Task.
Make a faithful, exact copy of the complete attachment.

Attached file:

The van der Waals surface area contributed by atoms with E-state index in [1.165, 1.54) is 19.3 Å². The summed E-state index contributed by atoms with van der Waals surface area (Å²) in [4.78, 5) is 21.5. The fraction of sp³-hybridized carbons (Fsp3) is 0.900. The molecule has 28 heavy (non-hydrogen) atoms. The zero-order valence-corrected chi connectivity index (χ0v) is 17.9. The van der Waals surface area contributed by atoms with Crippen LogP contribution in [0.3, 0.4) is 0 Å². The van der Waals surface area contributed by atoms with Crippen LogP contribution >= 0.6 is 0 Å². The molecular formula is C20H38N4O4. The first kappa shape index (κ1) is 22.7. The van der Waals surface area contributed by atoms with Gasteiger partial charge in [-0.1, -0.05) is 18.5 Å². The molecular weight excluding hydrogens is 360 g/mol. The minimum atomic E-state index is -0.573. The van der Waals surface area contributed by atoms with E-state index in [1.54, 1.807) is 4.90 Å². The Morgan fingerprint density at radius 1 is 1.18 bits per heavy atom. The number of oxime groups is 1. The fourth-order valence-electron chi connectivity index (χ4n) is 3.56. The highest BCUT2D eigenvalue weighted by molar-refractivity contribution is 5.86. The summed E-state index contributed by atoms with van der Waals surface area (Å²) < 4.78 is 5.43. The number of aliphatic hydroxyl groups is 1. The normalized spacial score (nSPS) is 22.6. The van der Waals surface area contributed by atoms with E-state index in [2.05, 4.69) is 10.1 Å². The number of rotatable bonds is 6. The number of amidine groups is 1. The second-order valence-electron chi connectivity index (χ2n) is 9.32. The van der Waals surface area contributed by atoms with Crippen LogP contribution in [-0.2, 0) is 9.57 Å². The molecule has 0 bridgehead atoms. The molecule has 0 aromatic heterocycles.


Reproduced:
The van der Waals surface area contributed by atoms with E-state index in [1.165, 1.54) is 19.3 Å². The summed E-state index contributed by atoms with van der Waals surface area (Å²) in [4.78, 5) is 21.5. The fraction of sp³-hybridized carbons (Fsp3) is 0.900. The molecule has 28 heavy (non-hydrogen) atoms. The zero-order valence-corrected chi connectivity index (χ0v) is 17.9. The van der Waals surface area contributed by atoms with Crippen LogP contribution in [0.3, 0.4) is 0 Å². The van der Waals surface area contributed by atoms with Crippen LogP contribution >= 0.6 is 0 Å². The molecular formula is C20H38N4O4. The first kappa shape index (κ1) is 22.7. The van der Waals surface area contributed by atoms with Gasteiger partial charge in [-0.1, -0.05) is 18.5 Å². The molecular weight excluding hydrogens is 360 g/mol. The minimum atomic E-state index is -0.573. The van der Waals surface area contributed by atoms with E-state index in [1.54, 1.807) is 4.90 Å². The Morgan fingerprint density at radius 1 is 1.18 bits per heavy atom. The number of oxime groups is 1. The fourth-order valence-electron chi connectivity index (χ4n) is 3.56. The highest BCUT2D eigenvalue weighted by molar-refractivity contribution is 5.86. The summed E-state index contributed by atoms with van der Waals surface area (Å²) < 4.78 is 5.43. The number of aliphatic hydroxyl groups is 1. The normalized spacial score (nSPS) is 22.6. The van der Waals surface area contributed by atoms with E-state index in [2.05, 4.69) is 10.1 Å². The number of rotatable bonds is 6. The number of amidine groups is 1. The second-order valence-electron chi connectivity index (χ2n) is 9.32. The van der Waals surface area contributed by atoms with Crippen LogP contribution in [-0.2, 0) is 9.57 Å². The molecule has 0 bridgehead atoms. The molecule has 0 aromatic heterocycles.